Self-starter. Works long hours. Sacrifices personal time in order to ensure company objectives are met. Willing to wear many hats.
The summary above reads like a standard job description. It even sounds eerily similar to how I’ve described myself in interviews. It’s from an article published in the 1950s citing a growing and disturbing trend of workaholics; even comparing it to alcoholism. The author describes a number of qualities that he thought were a marker of the decline of our values but are now considered essential in our modern workplace. As I read through the article, I found myself agreeing with many of the points made and wondering well, then how did we get here?
How did "doing what you love" become an emotional labor almost too tiresome to continue?
The Great Resignation has seemingly made a permanent residence in the cultural zeitgeist but the discussion following it didn’t really address the biggest failure of the movement. Workers were convinced that leaving one company for another would give them what they never found at their previous job – fulfillment. We’re told that our work is our purpose. But what happens when your purpose falls painfully short of expectations? And hustle culture, which touted itself as a solution to breaking free from the typical 9-5, just ended up offering a different sort of prison.
What would we be if we weren’t tired?
You have talents, interests and motivations so that you can sell them – in time and in labor. If we don’t have a job with an explicit moral purpose then we need one with an equally compelling motivator. And what’s a better human motivator than the belief that your work is making an impact? You can make a difference. Call it appealing to our ego, maybe our sense of altruism, but it’s an effective way to convince a workforce that they’ve found a higher calling. It’s like we’re the tired, run-ragged housewife who wears her absolute exhaustion as her purpose. She’s tired, sure, but what would she be if she wasn’t tired? It’s a question of our identity. What would we be if we weren’t tired?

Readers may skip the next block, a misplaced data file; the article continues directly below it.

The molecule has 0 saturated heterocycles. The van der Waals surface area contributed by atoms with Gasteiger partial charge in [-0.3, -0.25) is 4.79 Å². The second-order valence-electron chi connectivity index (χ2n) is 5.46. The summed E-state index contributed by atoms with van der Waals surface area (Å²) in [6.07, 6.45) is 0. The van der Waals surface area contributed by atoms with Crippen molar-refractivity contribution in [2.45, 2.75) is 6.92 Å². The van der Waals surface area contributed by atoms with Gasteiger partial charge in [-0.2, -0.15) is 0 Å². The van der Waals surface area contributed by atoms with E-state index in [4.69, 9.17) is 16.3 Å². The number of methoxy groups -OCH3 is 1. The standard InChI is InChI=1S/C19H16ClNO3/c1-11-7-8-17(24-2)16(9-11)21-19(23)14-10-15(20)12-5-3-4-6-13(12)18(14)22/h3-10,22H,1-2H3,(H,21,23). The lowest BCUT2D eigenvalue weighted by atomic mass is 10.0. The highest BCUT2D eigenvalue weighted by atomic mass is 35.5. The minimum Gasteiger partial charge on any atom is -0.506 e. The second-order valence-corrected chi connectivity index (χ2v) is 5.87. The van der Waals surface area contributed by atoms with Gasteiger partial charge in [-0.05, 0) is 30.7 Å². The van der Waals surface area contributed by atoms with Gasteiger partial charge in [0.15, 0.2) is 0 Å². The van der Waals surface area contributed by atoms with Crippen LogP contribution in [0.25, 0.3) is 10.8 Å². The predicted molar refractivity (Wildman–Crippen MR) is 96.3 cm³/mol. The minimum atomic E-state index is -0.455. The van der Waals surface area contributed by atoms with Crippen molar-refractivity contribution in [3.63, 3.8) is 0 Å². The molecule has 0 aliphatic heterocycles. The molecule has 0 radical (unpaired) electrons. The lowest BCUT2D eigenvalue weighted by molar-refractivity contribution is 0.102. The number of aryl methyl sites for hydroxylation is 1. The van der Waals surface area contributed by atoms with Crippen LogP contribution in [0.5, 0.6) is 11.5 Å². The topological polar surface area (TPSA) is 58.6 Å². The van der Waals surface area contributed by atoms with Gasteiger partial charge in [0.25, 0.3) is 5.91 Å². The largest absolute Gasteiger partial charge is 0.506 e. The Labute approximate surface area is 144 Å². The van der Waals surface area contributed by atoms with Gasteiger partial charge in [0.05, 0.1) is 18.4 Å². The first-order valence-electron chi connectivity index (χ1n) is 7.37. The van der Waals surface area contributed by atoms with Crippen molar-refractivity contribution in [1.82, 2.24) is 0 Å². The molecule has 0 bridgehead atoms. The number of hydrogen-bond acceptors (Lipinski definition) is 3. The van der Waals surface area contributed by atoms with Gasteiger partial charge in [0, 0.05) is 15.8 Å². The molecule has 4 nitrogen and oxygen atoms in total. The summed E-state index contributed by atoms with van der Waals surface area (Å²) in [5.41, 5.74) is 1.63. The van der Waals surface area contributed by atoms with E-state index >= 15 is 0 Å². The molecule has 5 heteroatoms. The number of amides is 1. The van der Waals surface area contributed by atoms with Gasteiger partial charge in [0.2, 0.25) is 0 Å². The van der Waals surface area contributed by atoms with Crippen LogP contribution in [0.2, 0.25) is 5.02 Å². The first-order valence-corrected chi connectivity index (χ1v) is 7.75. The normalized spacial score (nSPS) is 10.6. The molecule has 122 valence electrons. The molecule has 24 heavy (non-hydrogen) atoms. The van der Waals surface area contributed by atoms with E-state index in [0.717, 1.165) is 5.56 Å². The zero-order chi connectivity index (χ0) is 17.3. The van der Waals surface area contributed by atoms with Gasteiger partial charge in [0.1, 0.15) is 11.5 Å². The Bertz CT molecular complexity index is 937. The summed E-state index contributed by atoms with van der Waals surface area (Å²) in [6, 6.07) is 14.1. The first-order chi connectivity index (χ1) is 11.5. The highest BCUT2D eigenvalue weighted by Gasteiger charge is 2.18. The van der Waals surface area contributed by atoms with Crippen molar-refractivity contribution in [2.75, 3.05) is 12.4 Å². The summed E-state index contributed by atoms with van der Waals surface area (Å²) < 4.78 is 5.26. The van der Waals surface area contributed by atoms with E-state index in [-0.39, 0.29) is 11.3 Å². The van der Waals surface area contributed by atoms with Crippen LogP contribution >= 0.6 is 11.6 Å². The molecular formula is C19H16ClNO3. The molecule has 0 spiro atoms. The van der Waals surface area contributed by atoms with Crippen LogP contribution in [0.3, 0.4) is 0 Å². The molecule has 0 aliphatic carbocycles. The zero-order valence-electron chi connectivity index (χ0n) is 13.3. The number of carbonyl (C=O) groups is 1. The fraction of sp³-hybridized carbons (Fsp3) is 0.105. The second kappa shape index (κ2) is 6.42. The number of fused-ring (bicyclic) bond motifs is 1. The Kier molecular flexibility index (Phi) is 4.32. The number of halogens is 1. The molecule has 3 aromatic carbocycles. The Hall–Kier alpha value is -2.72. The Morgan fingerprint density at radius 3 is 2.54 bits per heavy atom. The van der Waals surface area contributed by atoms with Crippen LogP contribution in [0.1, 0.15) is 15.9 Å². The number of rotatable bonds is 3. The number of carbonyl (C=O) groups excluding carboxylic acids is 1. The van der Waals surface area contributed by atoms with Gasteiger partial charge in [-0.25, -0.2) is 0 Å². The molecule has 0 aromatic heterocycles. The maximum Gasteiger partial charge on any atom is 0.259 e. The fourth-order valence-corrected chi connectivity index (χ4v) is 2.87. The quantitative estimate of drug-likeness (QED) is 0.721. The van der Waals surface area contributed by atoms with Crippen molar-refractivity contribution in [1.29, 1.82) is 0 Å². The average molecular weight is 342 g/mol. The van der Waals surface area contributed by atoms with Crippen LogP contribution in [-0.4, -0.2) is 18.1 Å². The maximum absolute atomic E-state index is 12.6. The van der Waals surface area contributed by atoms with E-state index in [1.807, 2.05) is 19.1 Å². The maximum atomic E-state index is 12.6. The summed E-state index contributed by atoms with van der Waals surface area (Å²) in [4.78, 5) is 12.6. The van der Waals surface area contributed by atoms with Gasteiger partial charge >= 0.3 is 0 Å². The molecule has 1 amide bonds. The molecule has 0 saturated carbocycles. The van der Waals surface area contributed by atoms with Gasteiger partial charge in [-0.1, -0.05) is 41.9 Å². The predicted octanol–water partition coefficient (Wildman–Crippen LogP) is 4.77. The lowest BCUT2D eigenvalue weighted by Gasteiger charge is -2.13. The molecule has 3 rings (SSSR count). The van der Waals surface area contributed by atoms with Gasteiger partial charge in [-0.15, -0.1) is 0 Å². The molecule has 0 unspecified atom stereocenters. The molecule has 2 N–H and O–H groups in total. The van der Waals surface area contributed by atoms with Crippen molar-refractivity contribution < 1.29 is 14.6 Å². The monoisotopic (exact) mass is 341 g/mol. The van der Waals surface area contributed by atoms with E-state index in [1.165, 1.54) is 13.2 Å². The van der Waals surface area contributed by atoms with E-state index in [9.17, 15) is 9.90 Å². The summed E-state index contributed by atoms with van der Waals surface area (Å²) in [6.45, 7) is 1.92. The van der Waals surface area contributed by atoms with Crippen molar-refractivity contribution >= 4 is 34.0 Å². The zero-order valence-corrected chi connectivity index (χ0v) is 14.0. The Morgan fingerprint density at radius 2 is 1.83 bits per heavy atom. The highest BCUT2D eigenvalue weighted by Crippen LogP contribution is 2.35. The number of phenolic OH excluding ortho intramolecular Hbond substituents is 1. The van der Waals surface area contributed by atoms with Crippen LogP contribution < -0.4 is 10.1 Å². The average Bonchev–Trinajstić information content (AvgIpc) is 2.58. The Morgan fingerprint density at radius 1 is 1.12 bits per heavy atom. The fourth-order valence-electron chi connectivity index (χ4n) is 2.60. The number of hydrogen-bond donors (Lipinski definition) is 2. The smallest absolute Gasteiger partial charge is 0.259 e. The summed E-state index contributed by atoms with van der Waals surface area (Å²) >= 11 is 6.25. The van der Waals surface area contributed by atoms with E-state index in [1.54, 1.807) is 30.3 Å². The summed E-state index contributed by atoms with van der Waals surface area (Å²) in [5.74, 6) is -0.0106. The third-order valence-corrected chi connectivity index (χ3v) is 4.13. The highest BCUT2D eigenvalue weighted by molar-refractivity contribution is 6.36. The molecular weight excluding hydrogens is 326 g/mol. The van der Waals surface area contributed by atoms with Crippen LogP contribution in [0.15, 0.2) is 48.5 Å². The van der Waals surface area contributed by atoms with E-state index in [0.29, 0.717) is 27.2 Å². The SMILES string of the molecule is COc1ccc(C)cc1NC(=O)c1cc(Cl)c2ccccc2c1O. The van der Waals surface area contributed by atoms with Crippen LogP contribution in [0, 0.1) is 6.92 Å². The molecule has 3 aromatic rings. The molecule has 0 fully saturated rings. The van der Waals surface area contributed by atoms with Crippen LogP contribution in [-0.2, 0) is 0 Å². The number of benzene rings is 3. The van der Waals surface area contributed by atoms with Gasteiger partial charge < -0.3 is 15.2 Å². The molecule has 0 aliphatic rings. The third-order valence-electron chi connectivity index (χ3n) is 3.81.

It makes me reflect on our tired existence. What is it about the American work ethic and it’s undying devotion to toiling away our life? Our productivity has increased 430% since 1950 according to the US Bureau of Labor. So, you would think our work hours would be quartered now. They’re not. They’ve increased, which means that someone is profiting and it’s not the American worker. According to stats from the OECD, Americans work 435 more hours than Germans, 421 hours more than the Danish and 400 more hours than the United Kingdom yearly. All those hours aren’t benefiting us either. We don’t even crack the top ten quality of life rankings.
After all, to question our status – whether it’s useful work or useless toil – is a privilege.
It was Matthew Lord, a 19th century philosopher, who asked the question: Is work meant to be enjoyed or meant to be done? Is it useful work or useless toil? For most of us, it’s a question we think about luxuriously. After all, to question our status – whether it’s useful work or useless toil – is a privilege. And for that reason, we can never move past this attitude that it’s a silly question. It goes against so much of what we’re taught, which is that as Americans, hard work is a foundation of our national character. You can work your way to any station in life, so why question our relationship to work and how it affects every other facet of our lives? It’s why I believe we must uncouple our self worth and purpose with work.
So what’s the solution? Well first, it’s remembering that corporations will act like corporations. They won’t change unless the incentive for changing is stronger than staying the course. That’s how a business exists. Instead of ignoring this reality, we should be aiming for positive neutrality – a sort of realism – in our workplaces. It’s not the case against loving your job – it’s the case for realizing that a corporation does not and cannot love you back.
It’s not the case against loving your job – it’s the case for realizing that a corporation does not and cannot love you back.
But the times are changing. In our increasingly globalized culture, American exceptionalism is evolving in many ways, causing unexpected ripple effects. I’ll be writing about this change more in the next blog on our work culture and how it’s shifting with new generations.